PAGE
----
Tonight, I was trying to launch my OpenVPN (for various reasons),
but it didn't work, and the server spat this in my
AUTH-PAM: BACKGROUND: received command code: 0 AUTH-PAM: BACKGROUND: USER: jvoisin AUTH-PAM: BACKGROUND: my_conv query='Password: ' style=1 AUTH-PAM: BACKGROUND: user 'jvoisin' failed to authenticate: System error PLUGIN_CALL: POST /usr/lib/x86_64-linux-gnu/openvpn/plugins/openvpn-plugin-auth-pam.so/PLUGIN_AUTH_USER_PASS_VERIFY status=1 PLUGIN_CALL: plugin function PLUGIN_AUTH_USER_PASS_VERIFY failed with status 1: /usr/lib/x86_64-linux-gnu/openvpn/plugins/openvpn-plugin-auth-pam.so TLS Auth Error: Auth Username/Password verification failed for peer
Something went wrong with pam (let alone the fact
that Debian tought that it might be fun to move
a warning a couple of weeks ago.), and I got this line in my
PAM audit_log_acct_message() failed: Operation not permitted.
This is due to systemd's capabilities, that are wrongly set in the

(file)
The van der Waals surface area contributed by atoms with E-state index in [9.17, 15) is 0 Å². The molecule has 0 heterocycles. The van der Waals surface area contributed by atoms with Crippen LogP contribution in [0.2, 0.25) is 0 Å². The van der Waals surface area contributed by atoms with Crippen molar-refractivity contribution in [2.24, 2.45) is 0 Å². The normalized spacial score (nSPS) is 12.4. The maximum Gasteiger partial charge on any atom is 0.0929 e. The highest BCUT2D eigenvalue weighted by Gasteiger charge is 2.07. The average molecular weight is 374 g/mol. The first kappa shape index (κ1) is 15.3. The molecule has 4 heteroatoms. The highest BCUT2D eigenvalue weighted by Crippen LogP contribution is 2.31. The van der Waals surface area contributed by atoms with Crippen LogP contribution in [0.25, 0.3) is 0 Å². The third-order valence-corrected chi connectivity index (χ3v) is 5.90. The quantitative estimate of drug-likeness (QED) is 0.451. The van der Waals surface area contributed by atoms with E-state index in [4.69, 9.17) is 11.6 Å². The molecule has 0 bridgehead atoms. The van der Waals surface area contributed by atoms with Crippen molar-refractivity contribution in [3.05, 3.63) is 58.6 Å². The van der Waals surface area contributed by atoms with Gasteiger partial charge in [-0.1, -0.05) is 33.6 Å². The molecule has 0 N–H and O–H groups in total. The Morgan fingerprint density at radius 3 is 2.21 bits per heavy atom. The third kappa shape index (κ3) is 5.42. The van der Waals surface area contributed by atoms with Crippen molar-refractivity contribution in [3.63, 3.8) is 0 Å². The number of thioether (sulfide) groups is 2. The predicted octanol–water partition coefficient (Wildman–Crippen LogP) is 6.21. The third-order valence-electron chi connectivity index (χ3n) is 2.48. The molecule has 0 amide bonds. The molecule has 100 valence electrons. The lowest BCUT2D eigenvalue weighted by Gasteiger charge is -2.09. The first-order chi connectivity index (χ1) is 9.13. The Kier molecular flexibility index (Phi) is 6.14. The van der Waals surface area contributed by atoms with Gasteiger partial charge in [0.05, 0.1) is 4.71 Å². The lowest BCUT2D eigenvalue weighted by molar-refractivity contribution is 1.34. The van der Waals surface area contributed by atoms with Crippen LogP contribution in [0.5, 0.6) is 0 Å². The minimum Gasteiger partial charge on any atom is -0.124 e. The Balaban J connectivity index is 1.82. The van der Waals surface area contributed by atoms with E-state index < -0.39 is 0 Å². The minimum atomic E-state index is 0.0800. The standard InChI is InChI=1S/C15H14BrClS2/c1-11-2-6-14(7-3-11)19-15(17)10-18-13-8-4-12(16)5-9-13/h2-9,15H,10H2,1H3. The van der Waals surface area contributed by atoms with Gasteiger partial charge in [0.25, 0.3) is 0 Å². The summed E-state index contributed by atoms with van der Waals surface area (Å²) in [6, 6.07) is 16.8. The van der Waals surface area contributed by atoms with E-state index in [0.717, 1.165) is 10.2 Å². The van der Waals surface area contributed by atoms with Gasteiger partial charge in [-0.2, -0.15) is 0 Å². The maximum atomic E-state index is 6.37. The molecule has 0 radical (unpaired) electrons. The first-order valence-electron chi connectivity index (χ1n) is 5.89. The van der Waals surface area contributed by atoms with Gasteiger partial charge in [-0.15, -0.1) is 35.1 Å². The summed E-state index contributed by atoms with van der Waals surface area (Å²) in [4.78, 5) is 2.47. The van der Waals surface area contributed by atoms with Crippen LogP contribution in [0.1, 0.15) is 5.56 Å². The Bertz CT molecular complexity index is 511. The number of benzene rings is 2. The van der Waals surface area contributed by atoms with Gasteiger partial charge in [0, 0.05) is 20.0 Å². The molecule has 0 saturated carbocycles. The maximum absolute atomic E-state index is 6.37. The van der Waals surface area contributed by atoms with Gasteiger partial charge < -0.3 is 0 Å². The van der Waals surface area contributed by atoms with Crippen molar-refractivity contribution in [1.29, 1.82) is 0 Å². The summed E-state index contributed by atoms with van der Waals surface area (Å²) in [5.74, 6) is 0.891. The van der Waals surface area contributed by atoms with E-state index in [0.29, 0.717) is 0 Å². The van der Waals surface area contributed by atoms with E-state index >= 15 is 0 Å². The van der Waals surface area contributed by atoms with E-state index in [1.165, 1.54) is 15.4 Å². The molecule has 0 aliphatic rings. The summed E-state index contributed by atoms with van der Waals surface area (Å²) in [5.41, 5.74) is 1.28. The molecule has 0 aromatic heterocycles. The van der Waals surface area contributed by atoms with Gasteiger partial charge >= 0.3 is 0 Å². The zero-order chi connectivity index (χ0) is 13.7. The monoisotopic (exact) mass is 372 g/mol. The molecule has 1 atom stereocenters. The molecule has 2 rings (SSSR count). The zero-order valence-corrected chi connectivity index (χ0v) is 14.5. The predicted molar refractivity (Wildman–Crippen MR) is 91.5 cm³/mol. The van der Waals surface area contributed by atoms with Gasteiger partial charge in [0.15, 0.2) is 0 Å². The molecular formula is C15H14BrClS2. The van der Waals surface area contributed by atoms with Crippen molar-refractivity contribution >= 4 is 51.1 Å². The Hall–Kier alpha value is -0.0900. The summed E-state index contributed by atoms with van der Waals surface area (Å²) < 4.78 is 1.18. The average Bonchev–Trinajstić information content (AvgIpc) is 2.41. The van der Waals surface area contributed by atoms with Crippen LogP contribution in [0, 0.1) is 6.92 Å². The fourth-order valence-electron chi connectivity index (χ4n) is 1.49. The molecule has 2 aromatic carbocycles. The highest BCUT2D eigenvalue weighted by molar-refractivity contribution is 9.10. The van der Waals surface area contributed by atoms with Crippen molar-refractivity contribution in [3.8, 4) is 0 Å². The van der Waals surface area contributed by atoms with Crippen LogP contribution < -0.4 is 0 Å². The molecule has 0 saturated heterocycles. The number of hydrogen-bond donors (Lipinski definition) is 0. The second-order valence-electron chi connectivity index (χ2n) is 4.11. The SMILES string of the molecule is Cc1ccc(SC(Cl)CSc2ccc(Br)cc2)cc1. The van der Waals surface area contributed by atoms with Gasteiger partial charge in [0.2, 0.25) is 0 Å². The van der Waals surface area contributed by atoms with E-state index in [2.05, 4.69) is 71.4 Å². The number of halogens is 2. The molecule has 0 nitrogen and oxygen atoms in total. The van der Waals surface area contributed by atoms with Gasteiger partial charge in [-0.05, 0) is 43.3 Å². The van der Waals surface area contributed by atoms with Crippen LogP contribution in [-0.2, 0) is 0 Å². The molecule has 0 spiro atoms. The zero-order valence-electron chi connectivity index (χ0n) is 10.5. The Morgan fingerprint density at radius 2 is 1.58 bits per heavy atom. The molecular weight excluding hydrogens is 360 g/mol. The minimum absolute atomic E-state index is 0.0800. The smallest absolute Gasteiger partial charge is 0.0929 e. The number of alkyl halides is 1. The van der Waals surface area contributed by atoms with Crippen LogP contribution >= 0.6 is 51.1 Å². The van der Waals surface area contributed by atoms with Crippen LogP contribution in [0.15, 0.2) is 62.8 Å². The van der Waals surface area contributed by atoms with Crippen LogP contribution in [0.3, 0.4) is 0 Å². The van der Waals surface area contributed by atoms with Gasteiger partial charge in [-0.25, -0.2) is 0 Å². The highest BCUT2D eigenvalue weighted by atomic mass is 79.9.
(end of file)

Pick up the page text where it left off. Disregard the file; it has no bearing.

/lib/systemd/system/openvpn@.service file, missing the
so edit it to look like something like this:
CapabilityBoundingSet=CAP_IPC_LOCK CAP_NET_ADMIN CAP_NET_BIND_SERVICE CAP_NET_RAW CAP_SETGID CAP_SETUID CAP_SYS_CHROOT CAP_DAC_OVERRIDE CAP_AUDIT_WRITE
Restart the systemd daemon with
systemctl restart openvpn, and maybe issue a
systemctl daemon-reload before, just in case (yes, I'm a completely legit systemd expert),
and it should work again.
It took me way to long to find the culprit and to fix it, but I guess it's because I know nothing about capabilities, nor about this new fancy init system. Odds are that my next vpn endpoint will be something easier to manager, like alpine.